How Do Scholars Know the Occasion and Audience of a Gospel?

Posted By on December 8, 2011

I recently came across this short but interesting piece by NT scholar Ben Witherington entitled, “Latinisms, Western Diction, and the Provenance of Mark’s Gospel.” Despite the jargon-loaded title, certainly not designed to attract any lay people’s interest, it’s worth a read by non-specialists since it provides a succinct description of the kinds of clues scholars detect in biblical books that provide guidance in discerning the circumstances of a book’s authorship, occasion, and audience.

Most Bible students have heard or read things like “the gospel of Mark was intended for a Gentile, not Jewish, audience.” It’s easy for the lay person to wonder what oracle was consulted for that sort of information. But the reality is that texts do drop distinct hints that shed light on such things, or rule out certain possibilities. Not all biblical books have useful information as to authorship or audience or circumstances, but some do. The gospels fall into that category.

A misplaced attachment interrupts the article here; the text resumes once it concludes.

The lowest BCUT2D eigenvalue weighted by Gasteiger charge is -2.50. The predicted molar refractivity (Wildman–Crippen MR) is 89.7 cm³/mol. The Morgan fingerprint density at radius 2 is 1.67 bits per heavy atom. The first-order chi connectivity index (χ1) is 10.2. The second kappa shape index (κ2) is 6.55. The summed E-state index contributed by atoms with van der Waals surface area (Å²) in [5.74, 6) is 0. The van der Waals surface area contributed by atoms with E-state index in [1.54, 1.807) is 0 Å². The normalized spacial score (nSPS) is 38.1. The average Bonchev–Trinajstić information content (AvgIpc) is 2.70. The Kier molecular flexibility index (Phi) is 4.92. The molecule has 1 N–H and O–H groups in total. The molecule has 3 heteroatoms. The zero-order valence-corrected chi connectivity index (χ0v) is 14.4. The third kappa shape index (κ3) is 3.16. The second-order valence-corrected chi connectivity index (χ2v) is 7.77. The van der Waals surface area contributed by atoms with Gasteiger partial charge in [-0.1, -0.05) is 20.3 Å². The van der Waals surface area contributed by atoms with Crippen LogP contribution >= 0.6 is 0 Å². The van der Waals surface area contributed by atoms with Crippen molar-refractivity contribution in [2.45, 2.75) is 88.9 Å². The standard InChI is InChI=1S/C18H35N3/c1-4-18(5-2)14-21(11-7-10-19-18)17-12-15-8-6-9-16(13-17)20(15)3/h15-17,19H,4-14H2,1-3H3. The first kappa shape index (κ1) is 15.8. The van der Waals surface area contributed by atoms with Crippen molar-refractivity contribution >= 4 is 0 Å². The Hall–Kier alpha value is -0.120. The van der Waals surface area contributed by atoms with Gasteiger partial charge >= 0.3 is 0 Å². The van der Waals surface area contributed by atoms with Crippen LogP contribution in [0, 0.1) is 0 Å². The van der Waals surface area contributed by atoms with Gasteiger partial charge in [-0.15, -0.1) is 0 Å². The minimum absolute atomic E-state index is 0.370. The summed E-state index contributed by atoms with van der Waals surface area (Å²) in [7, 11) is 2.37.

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3 Responses to “How Do Scholars Know the Occasion and Audience of a Gospel?”

  1. kennethos says:

    I believe the appropriate phrase here is, “stinkin’ sweet!” 😉
    Thanks, Mike.

  2. Patrick says:

    I have felt for some time each Gospel account likely had a specific audience and accounts for some of the apparent confusion.

    Mark to the Romans, Luke to the Greeks, Matthew to the Jews and John universally to mankind.

    Might not be accurate, that’s what I have felt for years now based on research like this.

  3. Jonnathan Molina says:

    I enjoyed reading–as well as learning–about this topic.

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